Publications & Posters

The reliability and validity of DSM 5 diagnostic criteria for neurocognitive disorder and relationship with plasma neurofilament light in a down syndrome population

Scientific Reports | June 29, 2021

Pape SE, Al Janabi T, Ashton NJ, Hye A, Sheehan R, Gallagher P, Knight B, Prins AM, Courtenay K, Jordanova V, Thomas B, Perumal N, Forbes C, Hassiotis A and Strydom A

Sci Rep. 2021;11:13438



The validity of dementia diagnostic criteria depends on their ability to distinguish dementia symptoms from pre-existing cognitive impairments. The study aimed to assess inter-rater reliability and concurrent validity of DSM-5 criteria for neurocognitive disorder in Down syndrome. The utility of mild neurocognitive disorder as a distinct diagnostic category, and the association between clinical symptoms and neurodegenerative changes represented by the plasma biomarker neurofilament light were also examined. 165 adults with Down syndrome were included. Two clinicians independently applied clinical judgement, DSM-IV, ICD-10 and DSM-5 criteria for dementia (or neurocognitive disorder) to each case. Inter-rater reliability and concurrent validity were analysed using the kappa statistic. Plasma neurofilament light concentrations were measured for 55 participants as a marker of neurodegeneration and between group comparisons calculated. All diagnostic criteria showed good inter-rater reliability apart from mild neurocognitive disorder which was moderate (k = 0.494). DSM- 5 criteria had substantial concurrence with clinical judgement (k = 0.855). When compared to the no neurocognitive disorder group, average neurofilament light concentrations were higher in both the mild and major neurocognitive disorder groups. DSM-5 neurocognitive disorder criteria can be used reliably in a Down syndrome population and has higher concurrence with clinical judgement than the older DSM-IV and ICD-10 criteria. Whilst the inter-rater reliability of the mild neurocognitive disorder criteria was modest, it does appear to identify people in an early stage of dementia with underlying neurodegenerative changes, represented by higher average NfL levels.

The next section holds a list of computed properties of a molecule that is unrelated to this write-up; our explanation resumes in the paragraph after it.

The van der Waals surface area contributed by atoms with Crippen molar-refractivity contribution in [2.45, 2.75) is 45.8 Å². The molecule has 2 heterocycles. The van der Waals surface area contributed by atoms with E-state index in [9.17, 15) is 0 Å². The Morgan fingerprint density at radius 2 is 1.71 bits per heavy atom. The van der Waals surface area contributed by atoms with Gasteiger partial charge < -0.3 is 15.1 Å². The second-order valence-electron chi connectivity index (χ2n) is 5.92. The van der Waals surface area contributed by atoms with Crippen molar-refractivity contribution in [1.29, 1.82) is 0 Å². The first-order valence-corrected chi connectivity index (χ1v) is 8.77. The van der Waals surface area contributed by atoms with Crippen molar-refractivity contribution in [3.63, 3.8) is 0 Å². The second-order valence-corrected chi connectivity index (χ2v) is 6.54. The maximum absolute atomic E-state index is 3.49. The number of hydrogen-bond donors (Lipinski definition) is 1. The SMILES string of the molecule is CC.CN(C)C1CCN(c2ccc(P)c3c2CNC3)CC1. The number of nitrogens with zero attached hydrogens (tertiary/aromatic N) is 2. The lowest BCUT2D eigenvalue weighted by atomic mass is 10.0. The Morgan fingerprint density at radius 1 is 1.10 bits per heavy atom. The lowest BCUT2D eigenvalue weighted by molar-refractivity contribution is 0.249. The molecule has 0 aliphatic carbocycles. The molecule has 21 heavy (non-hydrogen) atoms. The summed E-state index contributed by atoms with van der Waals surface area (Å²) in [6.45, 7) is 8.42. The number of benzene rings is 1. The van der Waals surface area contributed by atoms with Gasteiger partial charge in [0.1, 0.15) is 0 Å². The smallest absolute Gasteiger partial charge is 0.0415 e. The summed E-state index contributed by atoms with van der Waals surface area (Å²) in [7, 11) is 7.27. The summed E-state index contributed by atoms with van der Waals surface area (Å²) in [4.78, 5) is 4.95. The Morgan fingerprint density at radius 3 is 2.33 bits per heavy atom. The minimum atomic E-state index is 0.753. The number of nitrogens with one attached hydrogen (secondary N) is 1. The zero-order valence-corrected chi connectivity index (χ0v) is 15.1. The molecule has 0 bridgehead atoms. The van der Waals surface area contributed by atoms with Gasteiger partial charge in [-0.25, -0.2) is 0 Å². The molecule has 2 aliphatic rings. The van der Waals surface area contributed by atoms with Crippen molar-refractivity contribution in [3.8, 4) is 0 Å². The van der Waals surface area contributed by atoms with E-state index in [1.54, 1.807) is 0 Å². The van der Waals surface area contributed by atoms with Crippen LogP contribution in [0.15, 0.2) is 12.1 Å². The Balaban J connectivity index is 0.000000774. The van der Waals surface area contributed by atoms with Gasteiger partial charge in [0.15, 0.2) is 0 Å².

This study was performed using the Quanterix HD-1 Analyzer.